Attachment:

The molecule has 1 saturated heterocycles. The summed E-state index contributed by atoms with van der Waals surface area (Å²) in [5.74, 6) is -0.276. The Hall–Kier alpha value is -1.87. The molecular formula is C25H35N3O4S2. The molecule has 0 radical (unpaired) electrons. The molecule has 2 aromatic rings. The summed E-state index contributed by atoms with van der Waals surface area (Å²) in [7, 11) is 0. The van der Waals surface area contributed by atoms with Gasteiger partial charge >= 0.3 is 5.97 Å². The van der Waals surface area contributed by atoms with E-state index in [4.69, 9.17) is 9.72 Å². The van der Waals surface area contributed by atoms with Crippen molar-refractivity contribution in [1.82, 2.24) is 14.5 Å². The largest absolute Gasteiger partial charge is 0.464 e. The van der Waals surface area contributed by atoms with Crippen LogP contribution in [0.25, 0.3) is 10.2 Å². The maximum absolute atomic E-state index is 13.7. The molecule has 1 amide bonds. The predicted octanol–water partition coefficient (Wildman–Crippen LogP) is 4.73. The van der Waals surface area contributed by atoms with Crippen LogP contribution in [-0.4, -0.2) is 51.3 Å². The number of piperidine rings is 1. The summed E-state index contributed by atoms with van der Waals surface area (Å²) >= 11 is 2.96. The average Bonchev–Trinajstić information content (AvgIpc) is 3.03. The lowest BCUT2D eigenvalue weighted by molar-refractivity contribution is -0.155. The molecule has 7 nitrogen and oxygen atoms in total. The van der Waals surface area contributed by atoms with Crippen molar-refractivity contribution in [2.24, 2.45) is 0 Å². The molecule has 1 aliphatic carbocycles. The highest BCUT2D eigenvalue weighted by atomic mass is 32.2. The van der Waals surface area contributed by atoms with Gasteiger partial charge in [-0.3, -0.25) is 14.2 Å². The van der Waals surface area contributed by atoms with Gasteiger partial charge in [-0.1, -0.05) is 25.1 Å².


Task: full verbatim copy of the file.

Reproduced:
The molecule has 1 saturated heterocycles. The summed E-state index contributed by atoms with van der Waals surface area (Å²) in [5.74, 6) is -0.276. The Hall–Kier alpha value is -1.87. The molecular formula is C25H35N3O4S2. The molecule has 0 radical (unpaired) electrons. The molecule has 2 aromatic rings. The summed E-state index contributed by atoms with van der Waals surface area (Å²) in [7, 11) is 0. The van der Waals surface area contributed by atoms with Gasteiger partial charge >= 0.3 is 5.97 Å². The van der Waals surface area contributed by atoms with E-state index in [4.69, 9.17) is 9.72 Å². The van der Waals surface area contributed by atoms with Crippen molar-refractivity contribution in [1.82, 2.24) is 14.5 Å². The largest absolute Gasteiger partial charge is 0.464 e. The van der Waals surface area contributed by atoms with Crippen LogP contribution in [0.25, 0.3) is 10.2 Å². The maximum absolute atomic E-state index is 13.7. The molecule has 1 amide bonds. The predicted octanol–water partition coefficient (Wildman–Crippen LogP) is 4.73. The van der Waals surface area contributed by atoms with Crippen LogP contribution in [-0.4, -0.2) is 51.3 Å². The number of piperidine rings is 1. The summed E-state index contributed by atoms with van der Waals surface area (Å²) >= 11 is 2.96. The average Bonchev–Trinajstić information content (AvgIpc) is 3.03. The lowest BCUT2D eigenvalue weighted by molar-refractivity contribution is -0.155. The molecule has 7 nitrogen and oxygen atoms in total. The van der Waals surface area contributed by atoms with Crippen molar-refractivity contribution in [2.24, 2.45) is 0 Å². The molecule has 1 aliphatic carbocycles. The highest BCUT2D eigenvalue weighted by atomic mass is 32.2. The van der Waals surface area contributed by atoms with Gasteiger partial charge in [-0.3, -0.25) is 14.2 Å². The van der Waals surface area contributed by atoms with Gasteiger partial charge in [-0.1, -0.05) is 25.1 Å².